Chapter

Facts, Fiction, <i>Ficciones</i>

Edith Wyschogrod

in Crossover Queries

Published by Fordham University Press

Published in print June 2006 | ISBN: 9780823226061
Published online March 2011 | e-ISBN: 9780823235148 | DOI: http://dx.doi.org/10.5422/fso/9780823226061.003.0023

Series: Perspectives in Continental Philosophy

Facts, Fiction, Ficciones

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What is it that we ask for when we ask for truth in the study of religion? The Enlightenment account of time promises a full recovery of events by stationing the observer outside of time or placing the observer in control of time by making time part of her computational scheme. In this view, time is made up of homogeneous units, so that it does not matter where the observer stands. The price is immediacy. The direct apprehension of a luminous object of contemplation or the sensory flooding of conscious awareness gives way to accuracy, the manner of being of the represented object. The study of religion is involved in this romance of facts in a special way. If the notion of fact reflects the effort to say what is, fiction attempts to imagine what is not, to bring absence into presence, to construct a world that does not exist. Fictions with such characteristics have metamorphosed into ficciones, the term Jorge Luis Borges, as a spinner of metaphysical conceits, applies to his stories.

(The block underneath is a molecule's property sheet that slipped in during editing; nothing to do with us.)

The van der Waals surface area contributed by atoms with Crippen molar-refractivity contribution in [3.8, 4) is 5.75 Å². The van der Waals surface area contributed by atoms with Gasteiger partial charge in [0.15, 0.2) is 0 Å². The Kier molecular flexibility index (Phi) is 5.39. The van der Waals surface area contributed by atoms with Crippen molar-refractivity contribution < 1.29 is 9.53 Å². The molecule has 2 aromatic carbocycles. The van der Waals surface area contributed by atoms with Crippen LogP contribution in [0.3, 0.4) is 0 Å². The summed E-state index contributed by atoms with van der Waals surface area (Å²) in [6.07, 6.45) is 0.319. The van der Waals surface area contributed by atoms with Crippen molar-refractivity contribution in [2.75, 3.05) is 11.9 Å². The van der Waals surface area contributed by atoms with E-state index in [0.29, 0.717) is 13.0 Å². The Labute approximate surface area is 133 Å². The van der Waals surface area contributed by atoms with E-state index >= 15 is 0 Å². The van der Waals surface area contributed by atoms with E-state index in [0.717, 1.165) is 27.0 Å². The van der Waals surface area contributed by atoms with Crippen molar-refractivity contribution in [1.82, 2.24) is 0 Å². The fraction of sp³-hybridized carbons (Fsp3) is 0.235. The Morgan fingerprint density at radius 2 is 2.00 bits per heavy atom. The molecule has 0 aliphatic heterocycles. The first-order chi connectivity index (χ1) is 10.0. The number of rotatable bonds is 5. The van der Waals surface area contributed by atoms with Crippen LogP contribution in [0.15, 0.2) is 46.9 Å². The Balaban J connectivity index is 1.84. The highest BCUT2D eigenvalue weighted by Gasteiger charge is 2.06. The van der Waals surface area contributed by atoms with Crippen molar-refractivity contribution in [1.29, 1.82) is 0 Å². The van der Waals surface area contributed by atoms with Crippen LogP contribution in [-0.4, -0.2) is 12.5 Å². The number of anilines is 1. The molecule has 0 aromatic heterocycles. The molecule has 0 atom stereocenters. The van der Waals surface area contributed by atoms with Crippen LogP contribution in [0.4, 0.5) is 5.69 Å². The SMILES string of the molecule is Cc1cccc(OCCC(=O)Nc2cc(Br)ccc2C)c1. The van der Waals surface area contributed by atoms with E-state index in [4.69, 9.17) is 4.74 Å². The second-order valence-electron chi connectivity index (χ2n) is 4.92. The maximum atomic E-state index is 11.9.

Keywords: religion; fact; fiction; ficciones; Jorge Luis Borges; truth

Chapter.  6209 words. 

Subjects: Philosophy of Religion

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